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A simple muster-roll of death,

Of pomp and romance shorn, The dry, old names that common breath

Has cheapened and outworn.

Yet pause by one low mound, and part

The wild vines o'er it laced, And read the words by rustic art

Upon its headstone traced.

Haply yon white-haired villager

Of fourscore years can say
What means the noble name of her

Who sleeps with common clay.

An exile from the Gascon land

Found refuge here and rest, And loved, of all the village band,

Its fairest and its best.

He knelt with her on Sabbath morn,

He worshipped through her eyes, And on the pride that doubts and scorns

Stole in her faith's surprise.

Her simple daily life he saw

By homeliest duties tried,
In all things by an untaught law

Of fitness justified.

For her his rank aside he laid ;

He took the hue and tone
Of lowly life and toil, and made

Her simple ways his own.

Yet still, in gay and careless ease,

To harvest-field or dance
He brought the gentle courtesies,

The nameless grace of France.

And she who taught him love not less

From him she loved in turn Caught in her sweet unconsciousness

What love is quick to learn.

Each grew to each in pleased accord,

Nor knew the gazing town
If she looked upward to her lord

Or he to her looked down.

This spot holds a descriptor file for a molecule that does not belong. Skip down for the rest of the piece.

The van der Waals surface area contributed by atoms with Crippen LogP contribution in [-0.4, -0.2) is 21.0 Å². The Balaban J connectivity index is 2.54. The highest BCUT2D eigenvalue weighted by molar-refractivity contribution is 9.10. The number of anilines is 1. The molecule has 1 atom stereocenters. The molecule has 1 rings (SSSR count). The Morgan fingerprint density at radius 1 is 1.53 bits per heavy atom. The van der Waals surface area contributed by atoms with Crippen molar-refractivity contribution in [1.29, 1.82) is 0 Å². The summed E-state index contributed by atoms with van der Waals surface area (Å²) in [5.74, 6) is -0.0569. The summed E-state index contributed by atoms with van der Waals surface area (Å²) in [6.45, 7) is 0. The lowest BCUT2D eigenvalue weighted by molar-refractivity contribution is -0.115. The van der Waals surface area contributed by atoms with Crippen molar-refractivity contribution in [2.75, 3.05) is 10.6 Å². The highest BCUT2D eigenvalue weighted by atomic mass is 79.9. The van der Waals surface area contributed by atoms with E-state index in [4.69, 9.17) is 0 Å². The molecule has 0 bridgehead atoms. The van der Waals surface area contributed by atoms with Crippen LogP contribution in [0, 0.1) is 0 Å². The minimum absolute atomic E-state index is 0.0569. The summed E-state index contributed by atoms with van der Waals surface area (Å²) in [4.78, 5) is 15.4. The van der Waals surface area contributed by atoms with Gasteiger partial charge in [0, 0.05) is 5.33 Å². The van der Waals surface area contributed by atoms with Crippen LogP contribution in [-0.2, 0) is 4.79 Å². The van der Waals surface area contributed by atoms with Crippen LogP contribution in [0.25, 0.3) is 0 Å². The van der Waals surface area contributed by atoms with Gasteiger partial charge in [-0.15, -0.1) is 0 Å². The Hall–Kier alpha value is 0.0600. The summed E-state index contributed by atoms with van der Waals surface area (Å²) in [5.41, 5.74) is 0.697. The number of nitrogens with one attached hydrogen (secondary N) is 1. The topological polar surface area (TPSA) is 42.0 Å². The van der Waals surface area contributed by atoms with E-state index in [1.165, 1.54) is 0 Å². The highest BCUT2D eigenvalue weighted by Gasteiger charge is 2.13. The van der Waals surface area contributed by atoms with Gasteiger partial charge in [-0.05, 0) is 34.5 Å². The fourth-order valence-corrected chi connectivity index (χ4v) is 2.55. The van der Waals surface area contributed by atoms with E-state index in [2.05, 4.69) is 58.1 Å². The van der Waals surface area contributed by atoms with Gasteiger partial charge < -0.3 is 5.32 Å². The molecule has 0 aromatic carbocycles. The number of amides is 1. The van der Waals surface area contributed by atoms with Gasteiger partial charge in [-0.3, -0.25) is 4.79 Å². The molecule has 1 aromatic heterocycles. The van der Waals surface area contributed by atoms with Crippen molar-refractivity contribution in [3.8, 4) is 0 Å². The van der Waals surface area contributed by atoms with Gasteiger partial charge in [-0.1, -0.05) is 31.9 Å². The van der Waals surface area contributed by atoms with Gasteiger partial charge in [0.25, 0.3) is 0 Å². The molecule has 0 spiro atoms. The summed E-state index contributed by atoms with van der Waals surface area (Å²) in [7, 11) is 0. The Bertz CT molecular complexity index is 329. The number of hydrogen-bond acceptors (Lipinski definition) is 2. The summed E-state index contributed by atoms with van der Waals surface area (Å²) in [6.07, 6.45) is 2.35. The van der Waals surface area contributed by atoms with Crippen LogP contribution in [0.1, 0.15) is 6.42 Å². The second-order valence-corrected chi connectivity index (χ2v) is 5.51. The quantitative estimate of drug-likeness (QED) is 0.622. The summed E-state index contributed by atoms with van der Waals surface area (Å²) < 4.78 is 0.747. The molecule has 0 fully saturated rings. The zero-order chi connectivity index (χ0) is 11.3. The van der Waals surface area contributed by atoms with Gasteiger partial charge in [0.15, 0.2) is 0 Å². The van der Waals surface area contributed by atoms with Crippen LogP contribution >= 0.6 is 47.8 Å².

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How sweet, when summer's day was o'er,

His violin's mirth and wail, The walk on pleasant Newbury's shore,

The river's moonlit sail !

Ah ! life is brief, though love be long;

The altar and the bier,
The burial hymn and bridal song,

Were both in one short year!

Her rest is quiet on the hill,

Beneath the locust's bloom ; Far off her lover sleeps as still

Within his scutcheoned tomb.

The Gascon lord, the village maid,

In death still clasp their hands ; The love that levels rank and grade

Unites their severed lands.

What matter whose the hillside grave,

Or whose the blazoned stone ? Forever to her western wave

Shall whisper blue Garonne !

O Love ! — so hallowing every soil

That gives thy sweet flower room, Wherever, nursed by ease or toil,

The human heart takes bloom !

Plant of lost Eden, from the sod

Of sinful earth unriven,
White blossom of the trees of God

Dropped down to us from heaven! —

This tangled waste of mound and stone

Is holy for thy sake ;
A sweetness which is all thy own

Breathes out from fern and brake.

And while ancestral pride shall twine

The Gascon's tomb with flowers, Fall sweetly here, O song of mine,

With summer's bloom and showers !

And let the lines that severed seem

Unite again in thee,
As western wave and Gallic stream

Are mingled in one sea !

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